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Simplifying figures

When we look to incorporate human figures and buildings into our landscapes we worry how recognisable they will be, which is a problem we didn't have when painting clouds and seascapes. However if we think of figures and buildings as just elements in the design of our painting then we will focus on the visual impact they have.

in Berthe Morisot's painting all we need is the outline of the figures to get hooked on the painting which is made up of lively brushstrokes with contrasts that give a clear sense of depth wwithout much emphasis on "realistic painting".

Renoir is more interested in the feel of his painting of Paris rather than a detailed depiction of what he saw, and as viewers we accept abstract brushstrokes to stand in for people.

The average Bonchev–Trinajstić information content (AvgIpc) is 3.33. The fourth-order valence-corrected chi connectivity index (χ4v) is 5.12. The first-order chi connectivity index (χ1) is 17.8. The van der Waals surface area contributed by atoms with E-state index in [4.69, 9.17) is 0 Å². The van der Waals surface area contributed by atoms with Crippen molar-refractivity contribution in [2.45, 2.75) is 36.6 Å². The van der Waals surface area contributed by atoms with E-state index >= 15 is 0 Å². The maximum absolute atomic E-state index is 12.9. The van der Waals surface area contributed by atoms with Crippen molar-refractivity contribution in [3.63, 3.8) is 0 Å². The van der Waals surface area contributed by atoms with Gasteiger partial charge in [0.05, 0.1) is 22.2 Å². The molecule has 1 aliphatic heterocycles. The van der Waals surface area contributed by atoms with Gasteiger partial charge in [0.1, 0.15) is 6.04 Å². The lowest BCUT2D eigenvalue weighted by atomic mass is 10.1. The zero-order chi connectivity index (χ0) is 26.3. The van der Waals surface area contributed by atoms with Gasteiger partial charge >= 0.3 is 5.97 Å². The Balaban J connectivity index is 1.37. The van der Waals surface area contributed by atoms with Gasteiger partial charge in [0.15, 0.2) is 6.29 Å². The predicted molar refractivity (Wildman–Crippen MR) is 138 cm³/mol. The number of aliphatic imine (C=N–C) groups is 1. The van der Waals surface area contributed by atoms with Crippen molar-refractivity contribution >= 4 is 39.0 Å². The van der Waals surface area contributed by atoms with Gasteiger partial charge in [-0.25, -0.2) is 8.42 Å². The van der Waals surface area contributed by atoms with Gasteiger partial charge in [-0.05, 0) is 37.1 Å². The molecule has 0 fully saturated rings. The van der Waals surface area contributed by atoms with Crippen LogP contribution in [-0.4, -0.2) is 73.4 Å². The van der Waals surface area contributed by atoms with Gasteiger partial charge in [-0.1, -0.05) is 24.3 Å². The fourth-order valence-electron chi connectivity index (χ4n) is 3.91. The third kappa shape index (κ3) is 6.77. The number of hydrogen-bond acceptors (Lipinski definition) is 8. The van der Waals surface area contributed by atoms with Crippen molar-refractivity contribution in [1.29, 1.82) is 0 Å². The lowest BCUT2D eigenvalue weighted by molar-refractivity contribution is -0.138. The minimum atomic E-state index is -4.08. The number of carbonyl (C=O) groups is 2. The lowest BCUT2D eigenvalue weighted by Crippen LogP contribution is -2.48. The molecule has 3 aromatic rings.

The elements that make up the foreground and background of this painting below are clearly separated by colour but have the same importance in the composition emphasising its decorative aspect.

Sickert often used newspaper cuttings for his source material and then created a "variation" off it.

On Thursday we will practice simplifying the human form and setting it against an architectural background that together make a visually striking image so that the week after that we can have a go painting "en plein air" in front of the School of Art and Design.

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